Our delegation itself was received with a good dose of suspicion, especially among pro-government and Turkish nationalist stalwarts involved in running the election. One angrily commented to Demirci upon witnessing our members enter a room where citizens were voting: “How dare you bring foreigners with you to come and audit me in my own country.”

Demirci responded smoothly by offering his hand and saying: “We wouldn’t ask for them to be here if we weren’t rightly concerned about the possibility of electoral fraud. But this is a festival of democracy, and they have only come to witness it. Let us stand here together to show the world that we know how to govern ourselves, that we all can get along.”

In the end, the HDP scored a great victory in the election. It surpassed the 10% threshold by a wide margin, winning more than 12% of the vote and 80 delegates in the 550-seat Turkish parliament. The result was received with elation — though tensions still ran high in its wake.

The atmosphere in Diyarbakir the day after the election — where close to 80% of the electorate had come out in support for the HDP — was festive, to say the least.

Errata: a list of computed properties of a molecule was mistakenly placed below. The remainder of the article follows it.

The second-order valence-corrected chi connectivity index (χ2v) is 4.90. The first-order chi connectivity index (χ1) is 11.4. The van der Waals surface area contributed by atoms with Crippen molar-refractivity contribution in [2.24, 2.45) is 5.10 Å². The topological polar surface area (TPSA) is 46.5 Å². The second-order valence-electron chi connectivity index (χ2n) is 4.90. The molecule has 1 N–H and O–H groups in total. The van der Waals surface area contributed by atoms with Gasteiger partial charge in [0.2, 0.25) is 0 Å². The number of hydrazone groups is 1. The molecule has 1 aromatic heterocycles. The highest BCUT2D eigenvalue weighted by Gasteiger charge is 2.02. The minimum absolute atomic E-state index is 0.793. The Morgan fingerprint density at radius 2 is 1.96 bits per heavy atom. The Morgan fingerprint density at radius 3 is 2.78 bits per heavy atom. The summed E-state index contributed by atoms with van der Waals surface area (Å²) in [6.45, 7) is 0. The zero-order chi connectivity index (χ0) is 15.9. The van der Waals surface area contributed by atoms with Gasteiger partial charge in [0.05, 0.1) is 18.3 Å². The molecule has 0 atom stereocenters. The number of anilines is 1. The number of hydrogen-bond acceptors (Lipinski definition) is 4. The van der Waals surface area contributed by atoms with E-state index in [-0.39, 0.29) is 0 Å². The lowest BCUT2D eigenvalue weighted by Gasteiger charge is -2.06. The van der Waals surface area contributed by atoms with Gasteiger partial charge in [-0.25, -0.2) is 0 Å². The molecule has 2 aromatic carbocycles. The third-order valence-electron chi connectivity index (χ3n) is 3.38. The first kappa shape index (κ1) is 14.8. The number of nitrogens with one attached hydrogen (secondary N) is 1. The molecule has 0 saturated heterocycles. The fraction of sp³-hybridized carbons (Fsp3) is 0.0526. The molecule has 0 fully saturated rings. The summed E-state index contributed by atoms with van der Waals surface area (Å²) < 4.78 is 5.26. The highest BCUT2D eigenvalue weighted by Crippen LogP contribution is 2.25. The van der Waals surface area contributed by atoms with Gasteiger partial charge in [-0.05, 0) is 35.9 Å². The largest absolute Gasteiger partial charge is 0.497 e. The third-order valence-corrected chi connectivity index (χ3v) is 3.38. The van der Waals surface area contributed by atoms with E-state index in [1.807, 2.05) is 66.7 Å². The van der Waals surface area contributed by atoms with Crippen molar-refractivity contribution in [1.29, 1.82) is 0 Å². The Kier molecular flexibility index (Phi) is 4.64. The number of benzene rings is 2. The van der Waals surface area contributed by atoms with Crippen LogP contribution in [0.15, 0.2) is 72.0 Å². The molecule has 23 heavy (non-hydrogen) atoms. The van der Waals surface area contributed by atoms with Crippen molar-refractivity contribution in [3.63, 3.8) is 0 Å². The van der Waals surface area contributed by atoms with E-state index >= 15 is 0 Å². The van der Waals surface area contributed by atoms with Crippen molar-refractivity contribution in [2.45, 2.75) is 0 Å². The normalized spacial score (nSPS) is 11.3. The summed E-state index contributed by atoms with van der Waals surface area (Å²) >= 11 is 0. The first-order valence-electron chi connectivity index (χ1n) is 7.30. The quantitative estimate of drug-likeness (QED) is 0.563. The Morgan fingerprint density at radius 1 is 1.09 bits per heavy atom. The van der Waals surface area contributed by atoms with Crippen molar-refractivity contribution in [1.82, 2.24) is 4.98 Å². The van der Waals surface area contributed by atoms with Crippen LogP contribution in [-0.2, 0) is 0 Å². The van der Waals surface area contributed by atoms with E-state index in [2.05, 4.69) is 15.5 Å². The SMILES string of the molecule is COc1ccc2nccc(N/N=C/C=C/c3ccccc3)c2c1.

Yet much tension remained, and was clearly on display even at the official post-election celebration, attended by tens of thousands, and held at the same venue where the annual Newroz [Kurdish New Year] celebration has taken place ever since its legalisation in 2000.

Attendees at the post-election celebration had to pass through three security checks — one controlled by the police, two by the HDP — in order to access the venue. Amid all the singing and the dancing, barely suppressed by all the elation, more than a hint of nervousness could still be detected. It surfaced when a sudden loud boom among the crowd — probably caused by a drum — was confused for a bomb, causing many to jump.

The murder of three HDP members the next morning only confirmed that the election result does not mean a miraculous end to the continuing climate of intimidation and violence. Erdogan has been stymied for now in his ambition to increase his grasp on power, but the AKP remains the number one party in Turkey, with more than 40% of the vote.

Perhaps even more disturbingly, the country’s third most voted for party was the far-right Turkish-nationalist Nationalist Action Party (MHP), which managed to capture close to 17% of the vote.

It remains unclear whether the AKP will be able to form a stable governing coalition, and so there is talk of new elections in as soon as three months’ time.

Nevertheless, the election result on June 7 was a great victory for democracy in the country. The representation of the HDP in the Turkish Parliament significantly strengthens the prospect of achieving a peaceful solution to the Kurdish question, at the same time that it constitutes an important step in the reconstruction of a united Turkish left.